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Kelly P. Arbour-Nicitopoulos, Viviane Grassmann, Krystn Orr, Amy C. McPherson, Guy E. Faulkner, and F. Virginia Wright

and behavioral benefits of inclusive PA that occurs as part of school-based activities (e.g., physical education classes) for children and youth with physical disabilities including increased peer support ( Goodwin, 2001 ), friendships ( Grenier, 2011 ; Seymour, Reid, & Bloom, 2009 ), and motor

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Alison R. Snyder Valier, Kelsey J. Picha, and Deanne R. Fay

promotes physical and psychological health. 4 , 5 Physical activity and school-based sports participation may be even more important for those with a physical disability. Sport participation for those with a disability is empowering, reduces isolation, and aids in changing community perceptions. 6

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Anthony Campitelli, Sally Paulson, Jennifer Vincenzo, Jordan M. Glenn, Joshua L. Gills, Megan D. Jones, Melissa Powers, and Michelle Gray

part, due to increased physical disability among older adults ( Tak et al., 2013 ). A commonly accepted definition of physical disability is a physical condition wherein activities of daily living (ADLs) are difficult or impossible to perform ( Alley & Chang, 2007 ; Chen & Guo, 2008 ; Chen, Mao

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Alexandra M. Rodriguez, Alison Ede, Leilani Madrigal, Tiffanye Vargas, and Christy Greenleaf

-Craft et al., 2012 ; Girard et al., 2018 ). However, these components have yet to be explored among athletes with physical disabilities. Internalization of appearance ideals refers to the personal acceptance of society’s ideals for the body (e.g., thinness and low body fat and muscularity; Schaefer et al

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Celina H. Shirazipour and Amy E. Latimer-Cheung

Physical activity (PA; i.e., sport, exercise, and recreation) is an important behavior to support the physical, psychological, and social well-being of all individuals, including individuals with physical disabilities ( Carroll et al., 2014 ; Centers for Disease Control and Prevention, 2007

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Gabriella McLoughlin, Courtney Weisman Fecske, Yvette Castaneda, Candace Gwin, and Kim Graber

There are limited sporting opportunities for individuals with physical disabilities, which may potentially affect participation. The Department of Health and Human Services found that 56% of individuals with disabilities do not engage in daily physical activity, and just 23% are active for at least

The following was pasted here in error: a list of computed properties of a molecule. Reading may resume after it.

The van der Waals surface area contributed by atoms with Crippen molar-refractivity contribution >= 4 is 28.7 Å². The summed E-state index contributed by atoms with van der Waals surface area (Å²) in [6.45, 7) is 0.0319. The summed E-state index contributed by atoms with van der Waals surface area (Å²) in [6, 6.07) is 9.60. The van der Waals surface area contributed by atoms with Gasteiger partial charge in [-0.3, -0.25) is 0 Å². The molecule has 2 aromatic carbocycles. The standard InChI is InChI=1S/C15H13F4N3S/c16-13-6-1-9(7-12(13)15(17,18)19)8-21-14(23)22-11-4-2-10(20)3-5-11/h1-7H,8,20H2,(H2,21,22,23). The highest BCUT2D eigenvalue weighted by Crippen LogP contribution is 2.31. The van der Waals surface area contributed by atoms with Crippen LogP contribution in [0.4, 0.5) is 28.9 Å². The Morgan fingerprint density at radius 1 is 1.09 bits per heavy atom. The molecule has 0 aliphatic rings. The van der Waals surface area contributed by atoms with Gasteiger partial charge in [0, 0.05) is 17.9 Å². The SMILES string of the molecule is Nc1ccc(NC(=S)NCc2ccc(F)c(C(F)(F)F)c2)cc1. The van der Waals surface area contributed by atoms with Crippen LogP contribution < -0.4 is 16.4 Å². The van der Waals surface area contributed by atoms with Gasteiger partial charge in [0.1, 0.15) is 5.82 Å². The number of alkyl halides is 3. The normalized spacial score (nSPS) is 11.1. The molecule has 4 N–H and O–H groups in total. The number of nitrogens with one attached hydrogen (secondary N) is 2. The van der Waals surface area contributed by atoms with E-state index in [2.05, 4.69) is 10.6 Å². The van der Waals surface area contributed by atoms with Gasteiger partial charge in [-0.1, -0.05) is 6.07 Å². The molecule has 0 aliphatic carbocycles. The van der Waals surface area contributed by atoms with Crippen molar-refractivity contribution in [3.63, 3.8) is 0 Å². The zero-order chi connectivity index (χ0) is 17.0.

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Krystn Orr, Katherine A. Tamminen, Shane N. Sweet, Jennifer R. Tomasone, and Kelly P. Arbour-Nicitopoulos

youth in sport ( Smith, 2003 ). Within the literature, peers are defined as individuals who share a common characteristic with each other, regardless of their preexisting relationship (e.g., Martin Ginis, Nigg, & Smith, 2013 ). For youth with physical disabilities ( Jette & Branch, 1981 ), peers may

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James Brighton, Robert C. Townsend, Natalie Campbell, and Toni L. Williams

, gender and (dis)ability . Sport, Education and Society, 24 ( 7 ), 702 – 713 . doi:10.1080/13573322.2018.1452198 10.1080/13573322.2018.1452198 Ashton-Shaeffer , C. , Gibson , H.J. , Autry , C.E. , & Hanson , C.S. ( 2001 ). Meaning of sport to adults with physical disabilities: A disability

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Marijke Hopman-Rock, Floris W. Kraaimaat, and Johannes W.J. Bijlsma

The relationship between the frequency (chronic, episodic, and sporadic) of arthritic pain in the hip and/or knee, other illness-related variables, physical disability, and a physically active lifestyle was analyzed in community-living subjects aged 55 to 74 years (N = 306). We tested the hypothesis that a physically active lifestyle is a mediating variable in the relationship between pain frequency and physical disability. Physical activity was measured with a structured interview method, and physical disability was measured with the Sickness Impact Profile. A stepwise regression model with demographic data, pain frequency, illness-related variables (such as radiological osteoarthritis and pain severity), and lifestyle variables explained 45% of the variance in physical disability; lifestyle variables explained 7% of the variance in physical disability. Our results support the hypothesis that a physically active lifestyle (in particular, sport activity) is a mediator in the relation between the frequency of pain and physical disability.

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Marie-Josée Perrier, Shaelyn M. Strachan, Brett Smith, and Amy E. Latimer-Cheung

Individuals with acquired physical disabilities report lower levels of athletic identity. The objective of this study was to further explore why athletic identity may be lost or (re)developed after acquiring a physical disability. Seven women and four men (range = 28–60 years) participated in approximately 1-hour-long semi-structured interviews; data were subjected to a narrative analysis. The structural analysis revealed three narrative types. The nonathlete narrative described physical changes in the body as reasons for diminished athletic identity. The athlete as a future self primarily focused on present sport behavior and performance goals such that behavior changes diminished athletic identity. The present self as athlete narrative type focused on the aspects of their present sport involvement, such as feedback from other athletes and skill development, which supported their athletic identity. Implications of these narrative types with respect to sport promotion among people with acquired physical disabilities are discussed.